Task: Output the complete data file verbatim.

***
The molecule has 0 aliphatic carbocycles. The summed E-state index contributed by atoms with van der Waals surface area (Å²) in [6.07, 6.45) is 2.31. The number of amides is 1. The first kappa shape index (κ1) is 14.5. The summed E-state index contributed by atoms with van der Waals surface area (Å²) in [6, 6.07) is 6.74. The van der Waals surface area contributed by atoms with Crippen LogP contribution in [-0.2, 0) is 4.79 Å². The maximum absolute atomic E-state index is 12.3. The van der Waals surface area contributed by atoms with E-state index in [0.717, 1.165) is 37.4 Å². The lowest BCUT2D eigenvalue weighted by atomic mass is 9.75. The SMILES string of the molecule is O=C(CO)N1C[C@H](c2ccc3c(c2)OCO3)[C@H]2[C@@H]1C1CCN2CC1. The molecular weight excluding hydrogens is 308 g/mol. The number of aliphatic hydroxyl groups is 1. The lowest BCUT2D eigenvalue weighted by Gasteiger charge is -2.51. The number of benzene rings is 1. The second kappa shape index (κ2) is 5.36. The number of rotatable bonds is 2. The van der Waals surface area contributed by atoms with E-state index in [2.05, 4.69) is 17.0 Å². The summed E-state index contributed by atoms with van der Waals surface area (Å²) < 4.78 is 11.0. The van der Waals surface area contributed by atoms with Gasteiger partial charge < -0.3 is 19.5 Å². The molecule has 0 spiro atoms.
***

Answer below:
The molecule has 0 aliphatic carbocycles. The summed E-state index contributed by atoms with van der Waals surface area (Å²) in [6.07, 6.45) is 2.31. The number of amides is 1. The first kappa shape index (κ1) is 14.5. The summed E-state index contributed by atoms with van der Waals surface area (Å²) in [6, 6.07) is 6.74. The van der Waals surface area contributed by atoms with Crippen LogP contribution in [-0.2, 0) is 4.79 Å². The maximum absolute atomic E-state index is 12.3. The van der Waals surface area contributed by atoms with E-state index in [0.717, 1.165) is 37.4 Å². The lowest BCUT2D eigenvalue weighted by atomic mass is 9.75. The SMILES string of the molecule is O=C(CO)N1C[C@H](c2ccc3c(c2)OCO3)[C@H]2[C@@H]1C1CCN2CC1. The molecular weight excluding hydrogens is 308 g/mol. The number of aliphatic hydroxyl groups is 1. The lowest BCUT2D eigenvalue weighted by Gasteiger charge is -2.51. The number of benzene rings is 1. The second kappa shape index (κ2) is 5.36. The number of rotatable bonds is 2. The van der Waals surface area contributed by atoms with E-state index in [2.05, 4.69) is 17.0 Å². The summed E-state index contributed by atoms with van der Waals surface area (Å²) < 4.78 is 11.0. The van der Waals surface area contributed by atoms with Gasteiger partial charge < -0.3 is 19.5 Å². The molecule has 0 spiro atoms.